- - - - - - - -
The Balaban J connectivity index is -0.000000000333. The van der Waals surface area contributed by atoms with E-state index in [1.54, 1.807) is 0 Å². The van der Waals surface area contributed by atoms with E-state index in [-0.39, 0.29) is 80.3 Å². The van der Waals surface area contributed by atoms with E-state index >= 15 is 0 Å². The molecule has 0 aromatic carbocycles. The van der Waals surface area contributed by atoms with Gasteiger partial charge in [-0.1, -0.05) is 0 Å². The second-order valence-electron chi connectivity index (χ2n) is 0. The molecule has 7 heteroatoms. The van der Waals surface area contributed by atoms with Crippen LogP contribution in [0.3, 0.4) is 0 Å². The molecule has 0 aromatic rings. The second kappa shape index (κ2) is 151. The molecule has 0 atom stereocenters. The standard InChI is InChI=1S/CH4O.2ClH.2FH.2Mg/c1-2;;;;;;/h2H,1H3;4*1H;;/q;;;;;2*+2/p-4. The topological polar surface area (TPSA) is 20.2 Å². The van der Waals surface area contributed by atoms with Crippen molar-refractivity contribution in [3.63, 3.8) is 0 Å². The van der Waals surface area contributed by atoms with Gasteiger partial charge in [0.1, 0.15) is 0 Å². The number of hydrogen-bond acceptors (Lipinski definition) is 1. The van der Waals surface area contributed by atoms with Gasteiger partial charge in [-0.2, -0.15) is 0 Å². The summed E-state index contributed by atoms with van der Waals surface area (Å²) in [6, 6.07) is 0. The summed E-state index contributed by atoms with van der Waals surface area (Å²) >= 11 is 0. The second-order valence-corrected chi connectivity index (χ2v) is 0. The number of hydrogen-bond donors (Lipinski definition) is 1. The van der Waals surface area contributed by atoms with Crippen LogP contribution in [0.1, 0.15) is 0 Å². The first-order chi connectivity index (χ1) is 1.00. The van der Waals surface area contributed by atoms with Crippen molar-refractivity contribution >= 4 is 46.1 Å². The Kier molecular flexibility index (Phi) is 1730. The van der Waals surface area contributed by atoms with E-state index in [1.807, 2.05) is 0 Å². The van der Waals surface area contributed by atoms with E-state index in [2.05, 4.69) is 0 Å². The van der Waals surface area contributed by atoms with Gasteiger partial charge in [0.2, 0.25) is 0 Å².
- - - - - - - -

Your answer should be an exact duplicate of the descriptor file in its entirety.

The Balaban J connectivity index is -0.000000000333. The van der Waals surface area contributed by atoms with E-state index in [1.54, 1.807) is 0 Å². The van der Waals surface area contributed by atoms with E-state index in [-0.39, 0.29) is 80.3 Å². The van der Waals surface area contributed by atoms with E-state index >= 15 is 0 Å². The molecule has 0 aromatic carbocycles. The van der Waals surface area contributed by atoms with Gasteiger partial charge in [-0.1, -0.05) is 0 Å². The second-order valence-electron chi connectivity index (χ2n) is 0. The molecule has 7 heteroatoms. The van der Waals surface area contributed by atoms with Crippen LogP contribution in [0.3, 0.4) is 0 Å². The molecule has 0 aromatic rings. The second kappa shape index (κ2) is 151. The molecule has 0 atom stereocenters. The standard InChI is InChI=1S/CH4O.2ClH.2FH.2Mg/c1-2;;;;;;/h2H,1H3;4*1H;;/q;;;;;2*+2/p-4. The topological polar surface area (TPSA) is 20.2 Å². The van der Waals surface area contributed by atoms with Crippen molar-refractivity contribution in [3.63, 3.8) is 0 Å². The van der Waals surface area contributed by atoms with Gasteiger partial charge in [0.1, 0.15) is 0 Å². The number of hydrogen-bond acceptors (Lipinski definition) is 1. The van der Waals surface area contributed by atoms with Gasteiger partial charge in [-0.2, -0.15) is 0 Å². The summed E-state index contributed by atoms with van der Waals surface area (Å²) in [6, 6.07) is 0. The summed E-state index contributed by atoms with van der Waals surface area (Å²) >= 11 is 0. The second-order valence-corrected chi connectivity index (χ2v) is 0. The number of hydrogen-bond donors (Lipinski definition) is 1. The van der Waals surface area contributed by atoms with Crippen LogP contribution in [0.1, 0.15) is 0 Å². The first-order chi connectivity index (χ1) is 1.00. The van der Waals surface area contributed by atoms with Crippen molar-refractivity contribution >= 4 is 46.1 Å². The Kier molecular flexibility index (Phi) is 1730. The van der Waals surface area contributed by atoms with E-state index in [1.807, 2.05) is 0 Å². The van der Waals surface area contributed by atoms with E-state index in [2.05, 4.69) is 0 Å². The van der Waals surface area contributed by atoms with Gasteiger partial charge in [0.2, 0.25) is 0 Å².